But let’s go back to Matthew 18, Matthew 18 now and just look at the last verses, there’s only a couple verses we haven’t covered here.  So we’ll have covered all of Matthew 18 in the course of these sermons.  You see how we’ve just scratched the surface?  Verse 18 says, “Verily I say unto you, Whatsoever ye shall bind on earth shall be bound in heaven:  and whatsoever ye shall loose on earth shall be loosed in heaven.”  Now people have made that to come up with, ‘Well that means that priests, in one church, have the power to actually make decrees, to actually sort of make laws.’  And that’s not what it’s talking about, remember the context.  The context is, “Once you have gone through this, now what is bound is bound.  It sort of reminds me of back in the Old Testament, you know, solve it before you get to the priesthood level.  Solve it before you get to there.  But this applies to all three of these stages.  When two people solve it themselves, and say ‘I am sorry, I forgive you,’ that is bound in heaven, that forgiveness.  That when you say you forgive somebody, God loosens that burden off of them in heaven.  God, we all have God’s Spirit.  When we do these three stages, God is involved in all three stages. What is happening, and what he is doing is very important.  He says in verses 19-20, “Again I say unto you, That if two of you shall agree on earth as touching any thing that they shall ask, it shall be done for them of my Father which is in heaven.  For where two or three are gathered together in my name, there am I in the midst of them.”  But I’ve seen people pull verse 20 out and say, see, there is no need for a communal church, as long as you have two people together, that constitutes a church.  So every Sabbath as long as two people meet together.  Verse 20 has nothing to do with the Sabbath, nothing to do with the Sabbath.  The Sabbath is a completely different subject.  And that’s just a total twisting of the Scripture.  He’s talking about ‘When you people solve these things, when you reconcile, in your conflicts, because you’re reconciled to God through Christ, when you reconcile, he says, when you get together, two or three of you and fix this mess between you,’ he says, ‘I’m there.’  That’s God’s work, right there.  That’s God’s work, right there. [Comment:  Matthew 18:19-20 has often been thought to refer to intercessory prayer (as evidenced in the very wording of verse 19, “as touching any thing that they shall ask, it shall be done for them of my Father in heaven.”), and in the context of the rest of Matthew 18 and the ministry of reconciliation and conflict resolution, this makes perfect sense.  Especially when two or three come together and pray intercessory prayer for someone who has been unwilling to reconcile in Stage II.  These two verses can also be “stand-alone” verses applying to intercessory prayer and small-group prayer in general.  How do I know this?  By direct experiencing of the spiritual evidence.  I helped prototype just such a small prayer group with another member of a Sabbath-keeping house-church, and soon we had added a few other members to the group.  Of 17 serious prayer requests we had over the period of one year, almost all of them were answered almost immediately, very quickly and powerfully.  And the few that had not been answered yet, they are in the process of being answered, some are still being answered as I write this.  I sincerely believe we, in the Sabbath-keeping Churches of God, have ignored a most powerful prayer-tool that Lord has placed at our disposal.  I would sincerely say, the proof of all those answered prayers show those two verses, 19-20 of Matthew 18, can also be properly interpreted as referring to intercessory small-group prayer as well.  For an article about this proto-type prayer-group we started, see: ] So I say, it’s just, unless it’s a gross issue, most issues never come before the [church] community, but they should, they should.  And there’s been times if we would have brought certain things to the [church] community, the community would have been more protected throughout the years.  So we have to learn how to do that.  I read of a church, a Protestant church, where there was conflict within the church, and they brought the entire church together, and the, I think it was the pastor, he had a conflict between him and the deacons and the elders.  The deacons and elders were fighting, and the pastors was fighting with them, so they had three groups fighting each other.  And the pastor was going to get up and apologize to the whole church.  And one of the deacons said, ‘Can I speak?’ and he said, ‘Yes,’ and so he got up and said, ‘You know us deacons have been acting real carnal, and we’re so sorry, and all of us want to confess our sins before you,’ and every deacon got up, and then every elder got up and said, ‘You know, we decided we wanted to apologize to you and to our pastor, and to our deacons, because we have been fighting with the pastor and deacons, and we’re so sorry,’ and the pastor was standing there thinking ‘I was about to do that.’  So he did.  But it was amazing, they all did it together.  They’d all come to the same conclusion together.  If Protestants can do that, cannot we do that?  Cannot we do that?  It starts one person at a time, it starts one person at a time.  That’s the way anything starts.  So let it start with us.  Let is start with me.  That’s how I view things, if something’s going to happen, let is start with me, except anything that involves martyrdom, then let it start with somebody else.  [laughter]  If we as individuals are truly reconciled to God through Christ, then on that rare occasion, where stage III would be invoked, that rare occasion where it would, we would handle it properly.  Those reconciled to God are careful to try not to sin against others, and very quick, very quick to confess, and try to change, and repent when they have sinned.  Those who are reconciled to God, because of their faith in God, sometimes just take the wrong.  We just trust in God to work things out.  Those who have a strong enough faith in God don’t always have to fix a wrong.  They trust in God to fix certain wrongs, and they find peace with that.  We seek the reconciliation through stages I, II and III, and if two people are truly reconciled to God, they’ll never have to go past stage II, ever.  If two people are truly reconciled to God, they’ll never have to go past stage II.  It will never go beyond it.  It will be involved between those two people, and maybe a few other people in the congregation who come together and deal with it as witnesses.  Let’s pray for that time.  Remember, how we started this series.  Let’s go back to 2nd Corinthians 5, I wasn’t going to read this, but let’s finish where we started, and realize that, I’m going to be studying this for the next few years, so, we may have some other details that go in here as time goes on.  But we will be taking a break from it now.  Here’s where we started, Paul says, verses 18-19, “And all things are of God, who hath reconciled us to himself by Jesus Christ, and hath given to us the ministry of reconciliation; to wit, that God was in Christ, reconciling the world unto himself, not imputing their trespasses unto them; and hath committed unto us the word of reconciliation.”  We are to tell the world, ‘Your sins can be forgiven.’  What we want to tell them is, ‘You are sinners, and God’s gonna fry you!’, and what we’re supposed to tell them is, ‘Your sins are going to destroy you, but God WILL forgive you.’  “Now then we are ambassadors for Christ, as though God did beseech you by us:  be ye reconciled to God.”  ‘We implore you,’ Paul writes to the Church, ‘on Christ’s behalf, be reconciled to God.’  “For he hath made him to be sin for us, who knew no sin, that we might be the righteousness of God in him.” (verse 21)  [Transcript of the sixth sermon in the six part series on the Ministry of Reconciliation, given by Gary Petty, Pastor the United Church of God, San Antonio, Texas.  Copyright © The United Church of God.  Source UCG site:]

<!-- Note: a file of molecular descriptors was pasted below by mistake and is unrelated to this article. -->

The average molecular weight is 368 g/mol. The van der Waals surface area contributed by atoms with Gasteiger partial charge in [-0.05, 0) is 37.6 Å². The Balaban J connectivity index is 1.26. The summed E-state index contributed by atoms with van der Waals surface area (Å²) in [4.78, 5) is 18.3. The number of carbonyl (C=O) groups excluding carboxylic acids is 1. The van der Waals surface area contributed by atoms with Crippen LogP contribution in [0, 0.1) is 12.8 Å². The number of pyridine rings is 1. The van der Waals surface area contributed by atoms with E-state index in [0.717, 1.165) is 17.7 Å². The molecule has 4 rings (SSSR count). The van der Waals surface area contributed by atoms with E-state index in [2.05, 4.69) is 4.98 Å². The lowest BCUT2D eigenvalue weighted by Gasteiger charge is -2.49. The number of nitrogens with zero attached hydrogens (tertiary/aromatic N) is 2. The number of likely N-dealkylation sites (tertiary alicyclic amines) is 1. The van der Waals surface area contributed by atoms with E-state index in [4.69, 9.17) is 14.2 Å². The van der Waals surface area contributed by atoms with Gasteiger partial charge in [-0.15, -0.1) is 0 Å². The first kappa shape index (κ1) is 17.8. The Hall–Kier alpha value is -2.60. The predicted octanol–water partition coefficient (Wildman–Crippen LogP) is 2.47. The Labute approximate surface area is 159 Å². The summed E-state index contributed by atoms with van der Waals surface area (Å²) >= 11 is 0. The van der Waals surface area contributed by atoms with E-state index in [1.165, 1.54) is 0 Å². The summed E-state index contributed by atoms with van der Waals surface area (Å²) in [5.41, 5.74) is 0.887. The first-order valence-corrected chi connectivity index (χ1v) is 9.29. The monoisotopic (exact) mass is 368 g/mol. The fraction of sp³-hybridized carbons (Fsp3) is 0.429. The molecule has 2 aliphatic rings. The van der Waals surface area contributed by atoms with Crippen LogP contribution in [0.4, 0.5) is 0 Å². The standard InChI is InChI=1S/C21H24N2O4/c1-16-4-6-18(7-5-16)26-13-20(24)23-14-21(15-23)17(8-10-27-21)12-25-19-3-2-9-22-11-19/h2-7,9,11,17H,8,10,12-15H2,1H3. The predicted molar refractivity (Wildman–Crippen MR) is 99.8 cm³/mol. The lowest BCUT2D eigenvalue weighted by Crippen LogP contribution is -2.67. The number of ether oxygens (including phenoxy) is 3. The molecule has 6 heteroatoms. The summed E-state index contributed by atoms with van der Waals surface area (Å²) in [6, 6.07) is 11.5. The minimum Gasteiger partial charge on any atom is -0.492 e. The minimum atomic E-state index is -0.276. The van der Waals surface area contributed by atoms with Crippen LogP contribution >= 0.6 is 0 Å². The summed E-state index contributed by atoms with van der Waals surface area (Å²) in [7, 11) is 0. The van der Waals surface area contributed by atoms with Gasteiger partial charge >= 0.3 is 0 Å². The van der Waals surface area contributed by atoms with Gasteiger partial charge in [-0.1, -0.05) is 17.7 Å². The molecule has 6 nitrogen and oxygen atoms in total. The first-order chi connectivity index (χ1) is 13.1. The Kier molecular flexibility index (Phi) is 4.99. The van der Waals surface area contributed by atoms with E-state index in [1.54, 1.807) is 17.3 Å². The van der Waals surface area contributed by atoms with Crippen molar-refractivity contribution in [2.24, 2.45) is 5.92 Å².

related links:


To access the entire mp3 series for “The Ministry of Reconciliation”, see:


To access that article about how to form intercessory prayer-groups, see: